"       "     Toning with Uranium, 238
    "       "     Intensifying, 238
    "       "     Reducing, 239
    "       "     Cheap Trays for, 240


  Camera, Carrying in Alps, 12

  Caramel for Backing, 49

  Curvature of Field of Lens, 62

  Cooke Lens, 65

  Composition in Pictorial Work, 95

  Clearing Bath for Platinotype, 203, 218

  Cloud Printing on Bromide Paper, 231

  Clearing Bath for Bromides, 235

  Clearing Bath for Gum-Print, 251

  Carbon Process, outline of, 253
    "  Safe Edge for, 269, 255
    "  Carbon Process, Negative for, 255
    "  Transfer Paper for, 266, 256
    "  Temporary Support, 258
    "  in Detail, 261
    "  Squeegee for, 263
    "  Stock Jelly, 263
    "  Coating Paper for, 264
    "  Transfer Papers for, 266
    "  Flexible Support, 267
    "  Sensitizing Tissue for, 267
    "  Drying Tissue, 267
    "  Negative for, 268
    "  Reasons for Transfer, 269
    "  Transfer to Opal, 271
    "  Actinometer, 271
    "  Exposure, 272
    "  Transfer from Opal, 272
    "  T'sfer. from Flex. Spt., 274
    "  Glazed Surface Prints, 275
    "  Transfer to Ivory, 276
    "  Transfer to Canvas, 276
    "  Preparation of Canvas, 277
    "    "  Linen, 278
    "    "  Wood, 279
    "  Single Transfer, 289
    "  Transparencies by, 280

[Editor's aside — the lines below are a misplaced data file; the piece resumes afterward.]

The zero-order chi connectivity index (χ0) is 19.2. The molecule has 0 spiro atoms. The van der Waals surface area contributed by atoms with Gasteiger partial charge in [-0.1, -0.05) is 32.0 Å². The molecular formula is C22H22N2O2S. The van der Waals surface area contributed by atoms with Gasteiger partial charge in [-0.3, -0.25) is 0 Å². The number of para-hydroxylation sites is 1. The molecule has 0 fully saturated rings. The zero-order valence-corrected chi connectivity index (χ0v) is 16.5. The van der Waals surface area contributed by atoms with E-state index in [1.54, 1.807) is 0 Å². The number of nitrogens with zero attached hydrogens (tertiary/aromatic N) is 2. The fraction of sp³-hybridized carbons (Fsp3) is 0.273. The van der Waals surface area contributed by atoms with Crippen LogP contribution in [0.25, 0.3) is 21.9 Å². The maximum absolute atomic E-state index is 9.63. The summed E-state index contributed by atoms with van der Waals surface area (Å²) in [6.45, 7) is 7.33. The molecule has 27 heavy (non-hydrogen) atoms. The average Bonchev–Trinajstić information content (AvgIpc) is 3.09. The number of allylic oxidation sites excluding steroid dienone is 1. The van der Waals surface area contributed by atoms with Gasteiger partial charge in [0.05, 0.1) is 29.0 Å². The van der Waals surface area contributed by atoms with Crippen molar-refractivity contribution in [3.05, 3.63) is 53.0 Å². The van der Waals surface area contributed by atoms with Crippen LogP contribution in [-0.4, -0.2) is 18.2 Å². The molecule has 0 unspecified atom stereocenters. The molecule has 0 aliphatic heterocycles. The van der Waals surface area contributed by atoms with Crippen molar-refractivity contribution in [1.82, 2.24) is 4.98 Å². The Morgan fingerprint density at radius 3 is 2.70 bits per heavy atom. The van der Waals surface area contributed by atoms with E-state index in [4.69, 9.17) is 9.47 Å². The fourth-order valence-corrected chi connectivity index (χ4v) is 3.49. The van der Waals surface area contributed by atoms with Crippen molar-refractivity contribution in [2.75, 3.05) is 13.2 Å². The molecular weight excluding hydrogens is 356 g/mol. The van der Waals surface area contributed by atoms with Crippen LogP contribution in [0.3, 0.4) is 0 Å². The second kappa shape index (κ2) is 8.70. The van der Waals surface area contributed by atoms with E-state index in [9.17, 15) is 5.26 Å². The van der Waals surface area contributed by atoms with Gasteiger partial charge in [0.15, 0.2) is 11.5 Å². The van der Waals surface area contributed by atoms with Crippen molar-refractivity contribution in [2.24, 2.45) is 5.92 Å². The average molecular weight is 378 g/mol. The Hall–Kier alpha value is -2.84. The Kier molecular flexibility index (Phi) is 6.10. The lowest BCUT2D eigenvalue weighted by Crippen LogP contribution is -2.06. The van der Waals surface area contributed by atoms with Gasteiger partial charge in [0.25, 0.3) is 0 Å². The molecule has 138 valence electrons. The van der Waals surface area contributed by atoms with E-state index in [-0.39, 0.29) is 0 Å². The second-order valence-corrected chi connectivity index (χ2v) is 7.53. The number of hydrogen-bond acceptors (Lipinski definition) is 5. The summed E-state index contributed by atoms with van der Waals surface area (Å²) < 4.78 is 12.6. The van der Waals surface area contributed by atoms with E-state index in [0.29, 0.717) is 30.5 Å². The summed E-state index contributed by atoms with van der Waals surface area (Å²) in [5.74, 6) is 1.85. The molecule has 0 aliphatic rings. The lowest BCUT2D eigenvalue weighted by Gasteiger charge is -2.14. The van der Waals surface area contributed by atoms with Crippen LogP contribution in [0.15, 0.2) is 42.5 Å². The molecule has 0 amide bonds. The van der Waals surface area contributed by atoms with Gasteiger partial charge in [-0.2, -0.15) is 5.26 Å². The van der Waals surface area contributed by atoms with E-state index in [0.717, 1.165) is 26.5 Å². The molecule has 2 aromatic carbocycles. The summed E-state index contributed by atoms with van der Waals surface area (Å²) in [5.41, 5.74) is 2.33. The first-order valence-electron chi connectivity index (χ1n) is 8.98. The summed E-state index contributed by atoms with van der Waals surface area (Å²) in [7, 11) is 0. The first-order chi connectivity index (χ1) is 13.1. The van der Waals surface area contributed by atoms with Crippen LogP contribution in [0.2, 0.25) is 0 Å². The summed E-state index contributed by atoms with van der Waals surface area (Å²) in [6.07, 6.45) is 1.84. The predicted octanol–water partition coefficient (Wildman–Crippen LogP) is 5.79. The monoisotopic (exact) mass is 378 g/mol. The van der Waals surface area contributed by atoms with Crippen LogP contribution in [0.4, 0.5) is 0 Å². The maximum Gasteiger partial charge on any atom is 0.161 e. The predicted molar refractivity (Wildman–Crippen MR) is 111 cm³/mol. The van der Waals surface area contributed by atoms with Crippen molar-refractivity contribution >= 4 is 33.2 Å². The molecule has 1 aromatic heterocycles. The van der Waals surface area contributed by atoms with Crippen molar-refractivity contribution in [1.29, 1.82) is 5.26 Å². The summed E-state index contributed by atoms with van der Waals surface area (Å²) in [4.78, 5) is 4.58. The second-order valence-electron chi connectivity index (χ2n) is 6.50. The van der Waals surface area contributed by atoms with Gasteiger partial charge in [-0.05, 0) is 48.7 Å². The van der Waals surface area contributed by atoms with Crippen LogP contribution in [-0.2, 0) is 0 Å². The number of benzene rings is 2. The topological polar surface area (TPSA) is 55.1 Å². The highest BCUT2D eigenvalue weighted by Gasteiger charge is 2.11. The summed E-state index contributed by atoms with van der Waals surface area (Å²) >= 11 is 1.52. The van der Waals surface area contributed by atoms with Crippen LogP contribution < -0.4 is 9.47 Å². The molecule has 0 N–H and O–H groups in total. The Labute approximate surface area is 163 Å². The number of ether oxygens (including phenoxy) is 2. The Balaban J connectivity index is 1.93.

"  Reproduced Negs. by, 281
    "  Failures and Defects, 282
    "  Frilling of Print, 283
    "  Spots, etc, 283
    "  Pressure Marks, 284

  Canvas, Carbon Prints on., 276


  Development, 23
    "  Dishes for, 25
    "  Effect of Temperature on, 28
    "  Light for Developing Room, 28
    "  with Pyro-Ammonia, 29
    "    "  Formulæ, 30
    "  with Pyro-Soda, 33
    "    "  Formulæ, 34
    "  with Ortol, Formulæ, 35
    "  with Hydroquinone (Quinol), 36
    "    "  Formulæ, 36
    "  with Ferrous Oxalate, 36
    "    "  Formulæ, 37

  Drying Plates, 41

  Dark Room Light, Testing, 44

  Defects of Negative, 43

  Dallmeyer's Portrait Lens, 64
    "  Stigmatic Lens, 65

  Depth of Definition (Focus), 71

  Distortion of Lens, 72

  Development of Portrait Negative, 81
    "              "  Formulæ, 83

  Detail in Pictorial Work, 110, 93

  Development in Hand Cam. Exps., 137
    "  Formulæ, 138
    "  of Lantern slides, 149, 147
    "  of Enlargements, 168
    "  of P.O.P, 188
    "  Platinotype Paper, 221, 204
    "  of Bromide Paper, 234-6, 233
    "  of Gum Print, 250


  Exposure, Over, 27, 32
    "  Under, 27, 32
    "  Table with Pinhole, 76